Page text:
This is my first entry in my new blog so it won’t necessarily be the most challenging. I’ve been thinking of doing this for some time and decided to get with it before I slip on a banana peel and lose all sense of what is important to me. For now the posts will be limited to personal observations so bear with me as I learn how to do this.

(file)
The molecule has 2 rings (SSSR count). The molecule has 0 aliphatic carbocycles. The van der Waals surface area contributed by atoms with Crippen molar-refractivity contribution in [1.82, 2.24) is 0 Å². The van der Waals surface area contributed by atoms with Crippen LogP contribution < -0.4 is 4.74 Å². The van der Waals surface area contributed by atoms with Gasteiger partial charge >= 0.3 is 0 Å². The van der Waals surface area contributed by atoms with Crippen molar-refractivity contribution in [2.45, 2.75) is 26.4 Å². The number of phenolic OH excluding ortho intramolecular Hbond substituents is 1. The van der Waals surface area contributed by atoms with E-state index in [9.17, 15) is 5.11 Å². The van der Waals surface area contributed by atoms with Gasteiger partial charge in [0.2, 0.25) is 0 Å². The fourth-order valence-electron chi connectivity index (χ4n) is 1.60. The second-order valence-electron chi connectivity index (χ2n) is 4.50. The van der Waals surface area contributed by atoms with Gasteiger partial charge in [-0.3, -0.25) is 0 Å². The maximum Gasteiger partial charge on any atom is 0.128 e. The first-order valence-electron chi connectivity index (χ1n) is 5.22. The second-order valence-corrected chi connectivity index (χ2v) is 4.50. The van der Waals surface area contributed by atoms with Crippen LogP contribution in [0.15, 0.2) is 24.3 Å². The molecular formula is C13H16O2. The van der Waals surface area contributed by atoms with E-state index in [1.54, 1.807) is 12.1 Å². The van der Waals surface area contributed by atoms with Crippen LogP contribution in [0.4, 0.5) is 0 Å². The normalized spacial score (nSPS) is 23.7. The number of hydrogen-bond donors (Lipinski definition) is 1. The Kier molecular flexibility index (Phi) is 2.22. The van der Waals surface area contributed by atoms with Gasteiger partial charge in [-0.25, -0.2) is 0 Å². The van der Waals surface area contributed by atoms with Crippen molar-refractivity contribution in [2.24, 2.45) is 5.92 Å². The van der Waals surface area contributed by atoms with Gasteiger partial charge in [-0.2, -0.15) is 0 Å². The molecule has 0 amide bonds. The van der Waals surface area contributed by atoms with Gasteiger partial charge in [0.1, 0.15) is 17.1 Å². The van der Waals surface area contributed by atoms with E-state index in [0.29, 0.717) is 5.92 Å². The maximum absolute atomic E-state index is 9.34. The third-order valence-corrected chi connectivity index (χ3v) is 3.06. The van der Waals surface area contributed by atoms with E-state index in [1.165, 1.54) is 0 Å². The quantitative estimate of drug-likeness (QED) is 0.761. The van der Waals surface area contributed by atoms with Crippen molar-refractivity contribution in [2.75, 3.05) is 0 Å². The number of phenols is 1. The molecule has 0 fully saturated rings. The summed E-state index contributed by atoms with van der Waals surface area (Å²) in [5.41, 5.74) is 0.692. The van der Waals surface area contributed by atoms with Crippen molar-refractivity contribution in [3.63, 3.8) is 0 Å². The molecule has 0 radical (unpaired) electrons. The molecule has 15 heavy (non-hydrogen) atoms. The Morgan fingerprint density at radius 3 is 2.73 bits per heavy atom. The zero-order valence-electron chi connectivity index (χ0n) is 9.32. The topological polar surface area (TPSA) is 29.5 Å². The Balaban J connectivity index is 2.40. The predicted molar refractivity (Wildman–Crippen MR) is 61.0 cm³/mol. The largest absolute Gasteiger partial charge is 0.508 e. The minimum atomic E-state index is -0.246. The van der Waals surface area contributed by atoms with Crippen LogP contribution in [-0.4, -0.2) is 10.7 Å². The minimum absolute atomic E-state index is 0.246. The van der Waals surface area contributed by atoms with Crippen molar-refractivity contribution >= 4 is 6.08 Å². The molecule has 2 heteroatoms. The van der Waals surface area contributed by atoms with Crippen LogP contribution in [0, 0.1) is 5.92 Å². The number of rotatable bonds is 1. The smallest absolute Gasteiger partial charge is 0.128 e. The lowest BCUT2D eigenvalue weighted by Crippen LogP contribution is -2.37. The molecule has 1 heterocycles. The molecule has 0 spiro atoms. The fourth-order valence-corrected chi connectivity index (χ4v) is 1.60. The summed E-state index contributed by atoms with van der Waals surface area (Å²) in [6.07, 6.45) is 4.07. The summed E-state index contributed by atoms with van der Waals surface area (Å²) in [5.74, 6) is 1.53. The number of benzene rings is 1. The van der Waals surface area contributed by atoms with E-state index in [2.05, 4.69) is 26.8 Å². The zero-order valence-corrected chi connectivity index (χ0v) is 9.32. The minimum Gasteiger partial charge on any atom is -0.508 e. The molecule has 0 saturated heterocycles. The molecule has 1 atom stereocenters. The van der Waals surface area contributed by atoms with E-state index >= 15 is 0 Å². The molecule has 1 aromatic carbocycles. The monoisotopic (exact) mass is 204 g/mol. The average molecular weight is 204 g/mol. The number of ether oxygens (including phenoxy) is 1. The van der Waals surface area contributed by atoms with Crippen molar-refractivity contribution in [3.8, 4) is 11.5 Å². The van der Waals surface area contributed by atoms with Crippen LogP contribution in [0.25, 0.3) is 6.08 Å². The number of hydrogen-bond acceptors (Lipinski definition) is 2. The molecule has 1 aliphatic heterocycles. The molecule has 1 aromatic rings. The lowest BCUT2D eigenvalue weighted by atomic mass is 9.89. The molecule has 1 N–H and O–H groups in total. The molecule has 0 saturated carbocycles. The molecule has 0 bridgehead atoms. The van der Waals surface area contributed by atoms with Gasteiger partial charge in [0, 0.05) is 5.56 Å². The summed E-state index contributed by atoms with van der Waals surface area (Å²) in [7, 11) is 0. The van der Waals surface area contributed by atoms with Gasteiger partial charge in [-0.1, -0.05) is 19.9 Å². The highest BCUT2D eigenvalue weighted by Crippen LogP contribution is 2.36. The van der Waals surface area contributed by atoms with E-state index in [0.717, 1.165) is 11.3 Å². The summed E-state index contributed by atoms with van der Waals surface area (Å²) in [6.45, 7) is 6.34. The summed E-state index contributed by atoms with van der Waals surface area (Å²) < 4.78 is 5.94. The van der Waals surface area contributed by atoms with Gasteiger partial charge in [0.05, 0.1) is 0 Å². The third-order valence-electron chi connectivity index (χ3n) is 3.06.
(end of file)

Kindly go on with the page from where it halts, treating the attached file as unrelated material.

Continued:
My first thought this morning comes from the experience last evening of being at the Manito Ahbee Pow Wow here in Winnipeg. There are about 1000 dancers and about 3000 spectators. THat’s a lot of people, but in a city of almost a million people and about 20,000 aboriginal people, why aren’t there more? Lisa Meeches and her team at Manito Ahbee can’t be blamed for lack of communicating the event, It was in the paper and on radio all week and NCI Radio and APTN are broadcasting on site. Perhaps the entry cost is prohibitive for too many. Perhaps powwows have a limit as cultural expositions. Of greater concern however, perhaps, is that maybe aboriginal youth still don’t have a sense of pride and aboriginal adults still lack a sense of the importance and value of our culture. I can’t help but feel that if it was a hip hop concert, the 17,000 seat arena would be jammed to the rafters with youth. Maybe we need a session with dancers showing how to dance powwow style to hip hop music. I’ve seen it done and I have to admit it’s kind of fascinating to watch. It does beg the question however, of whether we are letting our cultural events lose touch with youth. Culture has to adapt and change to be dynamic and that includes music and dance. When you look at other societies – India for example with Bollywood music – you can see the excitement in the faces of those communities at the performance, partly because of the fact I suspect that young people are thrilled to be part of it. They are the future and one of our duties as the older generations is to help them shape our culture for their generation as well.